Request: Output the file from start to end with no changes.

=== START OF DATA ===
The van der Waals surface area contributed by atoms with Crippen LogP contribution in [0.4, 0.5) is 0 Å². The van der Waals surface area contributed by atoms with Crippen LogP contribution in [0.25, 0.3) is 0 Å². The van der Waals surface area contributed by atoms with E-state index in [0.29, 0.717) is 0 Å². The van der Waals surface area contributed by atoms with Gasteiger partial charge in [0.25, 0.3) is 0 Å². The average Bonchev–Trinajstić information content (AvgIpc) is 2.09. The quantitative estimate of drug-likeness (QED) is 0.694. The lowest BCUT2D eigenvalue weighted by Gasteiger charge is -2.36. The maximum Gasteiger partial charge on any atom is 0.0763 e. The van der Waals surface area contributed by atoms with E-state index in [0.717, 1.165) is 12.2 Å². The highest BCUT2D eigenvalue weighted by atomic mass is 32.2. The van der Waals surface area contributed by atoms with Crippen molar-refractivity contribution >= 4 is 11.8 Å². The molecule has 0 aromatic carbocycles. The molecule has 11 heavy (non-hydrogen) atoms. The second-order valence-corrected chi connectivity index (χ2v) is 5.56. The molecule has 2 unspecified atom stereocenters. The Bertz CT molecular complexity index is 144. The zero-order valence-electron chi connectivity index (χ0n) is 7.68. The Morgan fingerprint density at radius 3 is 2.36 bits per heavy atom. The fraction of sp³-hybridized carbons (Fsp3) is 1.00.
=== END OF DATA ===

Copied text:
The van der Waals surface area contributed by atoms with Crippen LogP contribution in [0.4, 0.5) is 0 Å². The van der Waals surface area contributed by atoms with Crippen LogP contribution in [0.25, 0.3) is 0 Å². The van der Waals surface area contributed by atoms with E-state index in [0.29, 0.717) is 0 Å². The van der Waals surface area contributed by atoms with Gasteiger partial charge in [0.25, 0.3) is 0 Å². The average Bonchev–Trinajstić information content (AvgIpc) is 2.09. The quantitative estimate of drug-likeness (QED) is 0.694. The lowest BCUT2D eigenvalue weighted by Gasteiger charge is -2.36. The maximum Gasteiger partial charge on any atom is 0.0763 e. The van der Waals surface area contributed by atoms with E-state index in [0.717, 1.165) is 12.2 Å². The highest BCUT2D eigenvalue weighted by atomic mass is 32.2. The van der Waals surface area contributed by atoms with Crippen molar-refractivity contribution >= 4 is 11.8 Å². The molecule has 0 aromatic carbocycles. The molecule has 11 heavy (non-hydrogen) atoms. The second-order valence-corrected chi connectivity index (χ2v) is 5.56. The molecule has 2 unspecified atom stereocenters. The Bertz CT molecular complexity index is 144. The zero-order valence-electron chi connectivity index (χ0n) is 7.68. The Morgan fingerprint density at radius 3 is 2.36 bits per heavy atom. The fraction of sp³-hybridized carbons (Fsp3) is 1.00.